giulio napolitano /

Photo Credit: Giulio Napolitano /

Pope Francis’s visit to Washington has created an interesting discussion about transportation. The media focus seems to be more on how the holy visit will create problems for residents. Maybe we should all stay home and keep out of the way.

The message of Pope Francis is first reported like a labor strike. We learn first about how the strike might simply disrupt things. The focus is never on why the workers are striking in the first place. We have to reach for the high shelf to discover what the pope is selling us.

At times Americans tend to go with the buffet instead of what’s on the menu. In other words, we select the words of the pope we like and try to fit it into our political diet. Climate change, poverty, abortion, and countless other issues can be hidden under the pope’s robe. After every speech we try to disrobe him. What did he say? Did he reveal the naked truth?

At the end of the day, the pope’s visit will have no immediate impact on our lives unless we embrace what is his central message. One can find it near the end of his new Encyclical on ”Care for our Common Home.” The pope is calling for a change in one’s lifestyle. He wants us to overcome our individualism and consumerism. He wants us to become good ecological citizens. None of this can be achieved without a change inside our hearts. How do we begin to practice civic and political love?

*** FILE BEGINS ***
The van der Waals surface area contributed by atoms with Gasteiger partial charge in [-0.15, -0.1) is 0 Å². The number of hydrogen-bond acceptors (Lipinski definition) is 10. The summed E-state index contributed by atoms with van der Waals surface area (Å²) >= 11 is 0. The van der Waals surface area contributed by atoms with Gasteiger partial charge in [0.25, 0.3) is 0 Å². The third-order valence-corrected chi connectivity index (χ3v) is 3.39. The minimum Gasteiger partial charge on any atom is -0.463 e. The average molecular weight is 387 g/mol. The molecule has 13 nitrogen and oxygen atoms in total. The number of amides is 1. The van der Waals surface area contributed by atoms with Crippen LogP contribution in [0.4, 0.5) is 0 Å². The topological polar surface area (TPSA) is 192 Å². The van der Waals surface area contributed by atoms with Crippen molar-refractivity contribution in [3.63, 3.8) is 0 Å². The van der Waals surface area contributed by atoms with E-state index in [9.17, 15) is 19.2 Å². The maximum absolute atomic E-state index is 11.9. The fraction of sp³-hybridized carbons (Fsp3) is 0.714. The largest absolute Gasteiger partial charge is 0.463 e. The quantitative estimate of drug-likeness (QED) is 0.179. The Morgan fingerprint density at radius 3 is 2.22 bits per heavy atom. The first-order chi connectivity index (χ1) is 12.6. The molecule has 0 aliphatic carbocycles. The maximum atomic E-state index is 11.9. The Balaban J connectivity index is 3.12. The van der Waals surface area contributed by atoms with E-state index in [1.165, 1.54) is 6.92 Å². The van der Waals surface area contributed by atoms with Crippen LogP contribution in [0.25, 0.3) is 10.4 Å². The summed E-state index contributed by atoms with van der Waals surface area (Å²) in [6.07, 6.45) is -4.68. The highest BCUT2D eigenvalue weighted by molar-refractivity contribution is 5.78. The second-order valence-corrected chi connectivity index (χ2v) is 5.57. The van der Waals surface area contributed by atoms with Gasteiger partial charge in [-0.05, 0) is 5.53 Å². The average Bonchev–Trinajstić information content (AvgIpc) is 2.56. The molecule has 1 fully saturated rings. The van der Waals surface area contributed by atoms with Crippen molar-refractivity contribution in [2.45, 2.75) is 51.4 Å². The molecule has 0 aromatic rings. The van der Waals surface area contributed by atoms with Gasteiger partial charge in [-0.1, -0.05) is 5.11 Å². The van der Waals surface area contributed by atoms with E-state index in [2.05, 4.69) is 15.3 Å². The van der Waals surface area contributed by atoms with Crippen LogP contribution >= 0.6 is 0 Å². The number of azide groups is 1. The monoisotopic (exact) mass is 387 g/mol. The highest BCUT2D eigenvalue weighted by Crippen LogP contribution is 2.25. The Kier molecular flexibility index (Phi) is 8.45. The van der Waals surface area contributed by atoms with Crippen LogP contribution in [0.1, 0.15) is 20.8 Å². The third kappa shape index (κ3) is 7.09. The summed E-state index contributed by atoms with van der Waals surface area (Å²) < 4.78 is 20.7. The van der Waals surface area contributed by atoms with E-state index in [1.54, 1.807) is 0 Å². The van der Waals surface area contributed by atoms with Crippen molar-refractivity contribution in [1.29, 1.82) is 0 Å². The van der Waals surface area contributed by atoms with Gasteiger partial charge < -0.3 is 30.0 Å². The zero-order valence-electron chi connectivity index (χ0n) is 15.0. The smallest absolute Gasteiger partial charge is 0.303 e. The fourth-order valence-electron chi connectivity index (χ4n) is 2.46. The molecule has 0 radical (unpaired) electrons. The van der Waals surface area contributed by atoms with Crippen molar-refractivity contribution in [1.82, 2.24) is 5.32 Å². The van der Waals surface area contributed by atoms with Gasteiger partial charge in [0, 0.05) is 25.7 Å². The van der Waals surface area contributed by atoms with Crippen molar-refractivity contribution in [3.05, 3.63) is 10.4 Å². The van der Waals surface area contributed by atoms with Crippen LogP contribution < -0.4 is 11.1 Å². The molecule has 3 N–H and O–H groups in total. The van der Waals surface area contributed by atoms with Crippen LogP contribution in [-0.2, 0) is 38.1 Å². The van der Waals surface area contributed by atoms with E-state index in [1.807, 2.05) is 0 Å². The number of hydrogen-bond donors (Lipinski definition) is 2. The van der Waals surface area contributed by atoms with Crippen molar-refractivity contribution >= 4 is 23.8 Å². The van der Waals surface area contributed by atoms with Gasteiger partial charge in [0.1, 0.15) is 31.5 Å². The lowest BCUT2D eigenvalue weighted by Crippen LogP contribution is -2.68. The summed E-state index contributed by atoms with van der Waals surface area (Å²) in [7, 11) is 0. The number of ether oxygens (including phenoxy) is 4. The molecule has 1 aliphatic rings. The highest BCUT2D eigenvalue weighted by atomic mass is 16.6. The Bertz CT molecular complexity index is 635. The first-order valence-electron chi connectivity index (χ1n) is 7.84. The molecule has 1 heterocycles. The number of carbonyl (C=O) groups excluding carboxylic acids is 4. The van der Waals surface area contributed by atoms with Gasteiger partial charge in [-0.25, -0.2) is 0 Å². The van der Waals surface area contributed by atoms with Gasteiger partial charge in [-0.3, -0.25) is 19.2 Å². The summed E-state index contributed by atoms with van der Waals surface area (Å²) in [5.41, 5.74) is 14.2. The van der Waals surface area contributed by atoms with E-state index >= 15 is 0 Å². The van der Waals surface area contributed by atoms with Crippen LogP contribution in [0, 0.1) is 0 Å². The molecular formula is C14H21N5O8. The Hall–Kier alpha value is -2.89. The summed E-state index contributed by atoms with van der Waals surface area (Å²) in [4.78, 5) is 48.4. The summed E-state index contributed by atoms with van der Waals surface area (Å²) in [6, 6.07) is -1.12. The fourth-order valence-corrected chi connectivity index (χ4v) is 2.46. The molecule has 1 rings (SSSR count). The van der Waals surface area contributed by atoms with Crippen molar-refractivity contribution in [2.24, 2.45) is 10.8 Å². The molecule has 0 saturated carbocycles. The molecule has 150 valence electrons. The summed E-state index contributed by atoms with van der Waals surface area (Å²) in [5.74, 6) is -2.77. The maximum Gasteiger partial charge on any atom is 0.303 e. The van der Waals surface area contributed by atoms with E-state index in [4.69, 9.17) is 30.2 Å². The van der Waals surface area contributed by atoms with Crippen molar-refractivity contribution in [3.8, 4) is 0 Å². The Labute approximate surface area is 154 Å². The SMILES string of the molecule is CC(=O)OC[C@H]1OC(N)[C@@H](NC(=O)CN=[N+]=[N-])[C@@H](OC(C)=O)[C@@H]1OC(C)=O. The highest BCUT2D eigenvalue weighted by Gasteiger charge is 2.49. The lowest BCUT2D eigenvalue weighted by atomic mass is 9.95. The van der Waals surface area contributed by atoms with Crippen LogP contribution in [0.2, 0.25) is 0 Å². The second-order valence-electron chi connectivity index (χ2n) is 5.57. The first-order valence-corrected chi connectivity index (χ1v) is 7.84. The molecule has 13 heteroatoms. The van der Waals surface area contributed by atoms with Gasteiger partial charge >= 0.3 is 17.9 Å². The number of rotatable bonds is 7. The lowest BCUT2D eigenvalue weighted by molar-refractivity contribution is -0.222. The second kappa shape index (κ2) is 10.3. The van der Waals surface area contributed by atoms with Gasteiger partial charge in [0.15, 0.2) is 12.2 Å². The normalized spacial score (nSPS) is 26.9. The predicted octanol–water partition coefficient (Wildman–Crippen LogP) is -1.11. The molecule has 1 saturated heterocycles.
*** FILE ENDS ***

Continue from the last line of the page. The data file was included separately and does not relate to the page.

The pope’s message underscores how we are all connected — the poor, the migrant, the rich, the mountains, trees, and birds. There are no borders or boundaries surrounding the heart when we remove the fences and bars of racism and hatred, when we push back the darkness of fear.

Pope Francis is a messenger of light, revealing the tenderness of beauty. He is a man who has not abandoned his faith in humankind. His trip to America is a blessing and a reminder that we have difficult work to do. We must never give up on love or on this earth we find each day beneath our feet. God’s gift is discovered with each breath we take — let us not waste it — or else suffocate the rest of our days.

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